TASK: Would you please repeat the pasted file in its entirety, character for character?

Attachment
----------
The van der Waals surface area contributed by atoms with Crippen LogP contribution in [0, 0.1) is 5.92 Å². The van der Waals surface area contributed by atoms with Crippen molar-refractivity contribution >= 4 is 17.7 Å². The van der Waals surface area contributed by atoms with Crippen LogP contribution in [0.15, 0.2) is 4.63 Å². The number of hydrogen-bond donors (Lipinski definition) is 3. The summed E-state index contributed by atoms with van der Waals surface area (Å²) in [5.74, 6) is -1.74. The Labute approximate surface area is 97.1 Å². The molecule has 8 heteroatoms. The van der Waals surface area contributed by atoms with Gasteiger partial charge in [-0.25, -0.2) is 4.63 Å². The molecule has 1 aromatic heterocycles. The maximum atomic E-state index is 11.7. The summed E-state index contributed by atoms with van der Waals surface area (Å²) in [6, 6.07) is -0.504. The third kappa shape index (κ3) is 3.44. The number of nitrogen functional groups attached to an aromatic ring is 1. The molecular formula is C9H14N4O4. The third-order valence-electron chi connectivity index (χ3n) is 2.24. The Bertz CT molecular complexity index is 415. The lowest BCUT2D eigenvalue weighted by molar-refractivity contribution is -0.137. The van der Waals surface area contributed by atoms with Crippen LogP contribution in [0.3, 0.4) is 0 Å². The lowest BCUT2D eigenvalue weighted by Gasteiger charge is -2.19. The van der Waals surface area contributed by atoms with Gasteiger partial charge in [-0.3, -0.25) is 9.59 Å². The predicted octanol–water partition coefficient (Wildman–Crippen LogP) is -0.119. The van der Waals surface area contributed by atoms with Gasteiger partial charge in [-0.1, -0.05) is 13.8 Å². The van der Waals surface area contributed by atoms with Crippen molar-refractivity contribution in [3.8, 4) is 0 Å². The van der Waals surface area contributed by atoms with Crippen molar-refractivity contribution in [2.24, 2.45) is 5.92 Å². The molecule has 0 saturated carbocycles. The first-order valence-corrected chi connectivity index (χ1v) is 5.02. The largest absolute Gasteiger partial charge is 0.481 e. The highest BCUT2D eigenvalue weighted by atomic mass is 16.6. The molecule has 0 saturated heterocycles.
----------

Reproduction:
The van der Waals surface area contributed by atoms with Crippen LogP contribution in [0, 0.1) is 5.92 Å². The van der Waals surface area contributed by atoms with Crippen molar-refractivity contribution >= 4 is 17.7 Å². The van der Waals surface area contributed by atoms with Crippen LogP contribution in [0.15, 0.2) is 4.63 Å². The number of hydrogen-bond donors (Lipinski definition) is 3. The summed E-state index contributed by atoms with van der Waals surface area (Å²) in [5.74, 6) is -1.74. The Labute approximate surface area is 97.1 Å². The molecule has 8 heteroatoms. The van der Waals surface area contributed by atoms with Gasteiger partial charge in [-0.25, -0.2) is 4.63 Å². The molecule has 1 aromatic heterocycles. The maximum atomic E-state index is 11.7. The summed E-state index contributed by atoms with van der Waals surface area (Å²) in [6, 6.07) is -0.504. The third kappa shape index (κ3) is 3.44. The number of nitrogen functional groups attached to an aromatic ring is 1. The molecular formula is C9H14N4O4. The third-order valence-electron chi connectivity index (χ3n) is 2.24. The Bertz CT molecular complexity index is 415. The lowest BCUT2D eigenvalue weighted by molar-refractivity contribution is -0.137. The van der Waals surface area contributed by atoms with Crippen LogP contribution in [0.3, 0.4) is 0 Å². The lowest BCUT2D eigenvalue weighted by Gasteiger charge is -2.19. The van der Waals surface area contributed by atoms with Gasteiger partial charge in [-0.3, -0.25) is 9.59 Å². The predicted octanol–water partition coefficient (Wildman–Crippen LogP) is -0.119. The van der Waals surface area contributed by atoms with Gasteiger partial charge in [-0.1, -0.05) is 13.8 Å². The van der Waals surface area contributed by atoms with Crippen molar-refractivity contribution in [3.8, 4) is 0 Å². The van der Waals surface area contributed by atoms with Crippen molar-refractivity contribution in [2.24, 2.45) is 5.92 Å². The molecule has 0 saturated carbocycles. The first-order valence-corrected chi connectivity index (χ1v) is 5.02. The largest absolute Gasteiger partial charge is 0.481 e. The highest BCUT2D eigenvalue weighted by atomic mass is 16.6. The molecule has 0 saturated heterocycles.